By: Salman Rafi Sheikh
With the Afghan war coming to an end, US President Joe Biden’s decision to withdraw all US troops by September 11 – ending an even 20 years of futile American involvement – has potentially cleared the way for the Taliban to establish their firm control over the country.
While the US has only delayed by five months what always looked inevitable, the Taliban can still establish their control either through the sheer use of force, as they did in the 1990s, or through a regionally mediated political settlement brokered by Russia, China, Pakistan, and Iran.
Either way, the Taliban are all set to return as the dominant political and military force, controlling the country’s political, social, and ideological orientations. Make no mistake, the militant group continues its drive to establish an Islamic emirate and has little to no space for the principles of western democracy.
A recently published article on the Taliban’s official website said that “Afghans want an Islamic System in Afghanistan,” arguing that “the foreign-sponsored artificial state building and the western democracy which was imported with help of B52 bombers has failed miserably in Afghanistan because the nation is not standing behind such ideas and have rejected it every time.”
The only way out of this condition “is the implementation of an Islamic system as per the aspirations of the common Afghans. Afghans consider the Kabul administration as slaves and protectors of foreign interests, who can neither defend the religious nor the national values of the Afghan people.”
While the Taliban had never publicly committed themselves to establishing “western democracy” despite feeble protestations of moderation during talks in Doha in 2020, it is interesting to note how the group has started to appropriate its criticism of the Kabul administration to justify its own concepts of “Islamic emirates.”
In those Doha talks, the Taliban pledged to “prevent any group or individual from using Afghan soil to threaten the United States and its allies” and promised to sever ties with terrorist organizations including Al Qaeda. Whether indeed the mullahs live up to that pledge is one of the central questions troubling the Biden administration in Washington, DC.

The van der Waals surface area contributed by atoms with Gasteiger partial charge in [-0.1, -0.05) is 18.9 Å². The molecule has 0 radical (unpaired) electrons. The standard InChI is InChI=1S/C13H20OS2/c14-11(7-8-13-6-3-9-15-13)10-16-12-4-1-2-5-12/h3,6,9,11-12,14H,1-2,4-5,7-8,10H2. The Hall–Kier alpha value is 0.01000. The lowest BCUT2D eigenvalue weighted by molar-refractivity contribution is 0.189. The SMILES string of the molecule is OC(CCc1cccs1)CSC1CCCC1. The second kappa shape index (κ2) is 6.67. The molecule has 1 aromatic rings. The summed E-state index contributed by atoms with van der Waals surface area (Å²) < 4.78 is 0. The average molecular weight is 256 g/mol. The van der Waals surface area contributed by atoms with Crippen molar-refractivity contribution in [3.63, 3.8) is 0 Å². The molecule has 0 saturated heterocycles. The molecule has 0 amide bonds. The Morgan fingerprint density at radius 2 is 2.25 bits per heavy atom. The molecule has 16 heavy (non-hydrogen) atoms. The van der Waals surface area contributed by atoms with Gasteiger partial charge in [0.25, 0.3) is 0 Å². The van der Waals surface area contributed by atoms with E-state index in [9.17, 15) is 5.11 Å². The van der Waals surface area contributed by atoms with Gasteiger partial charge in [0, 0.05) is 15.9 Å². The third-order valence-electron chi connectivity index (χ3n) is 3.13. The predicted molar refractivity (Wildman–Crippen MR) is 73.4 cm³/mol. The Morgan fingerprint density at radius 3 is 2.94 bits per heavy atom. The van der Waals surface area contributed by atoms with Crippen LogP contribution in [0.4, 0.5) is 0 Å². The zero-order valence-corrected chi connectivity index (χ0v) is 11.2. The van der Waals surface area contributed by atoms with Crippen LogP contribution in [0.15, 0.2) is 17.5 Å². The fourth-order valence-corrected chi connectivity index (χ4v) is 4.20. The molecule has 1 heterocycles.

The fact that information trashing democracy is being produced and shared across Afghanistan at a time when the US forces are ready to pack up speaks volumes about the Taliban’s plan to launch an ideologically motivated political battle vis-à-vis the regime in Kabul.
In fact, this battle has already been launched to a significant extent. An April 18 report published by the group on its website boasts that hundreds of Kabul employees have already joined: “Over the course of the month of March 2021, the efforts of Preaching, Guidance and Recruitment Commission of Islamic Emirate in all provinces of the country resulted in 1,062 personnel working in various posts of the Kabul based administration left the corrupt regime and joined up with the Islamic Emirate.”
While there is no denying that such information has an element of propaganda, there is equally no denying that this fits well into the information campaign and psychological warfare the group has been waging to expand its political base. The fact that it has intensified with no sugar-coating within days of the US decision to withdraw illustrates the group’s concerted drive to create a sort of legitimacy for its further expansion in coming months and years to create the emirate.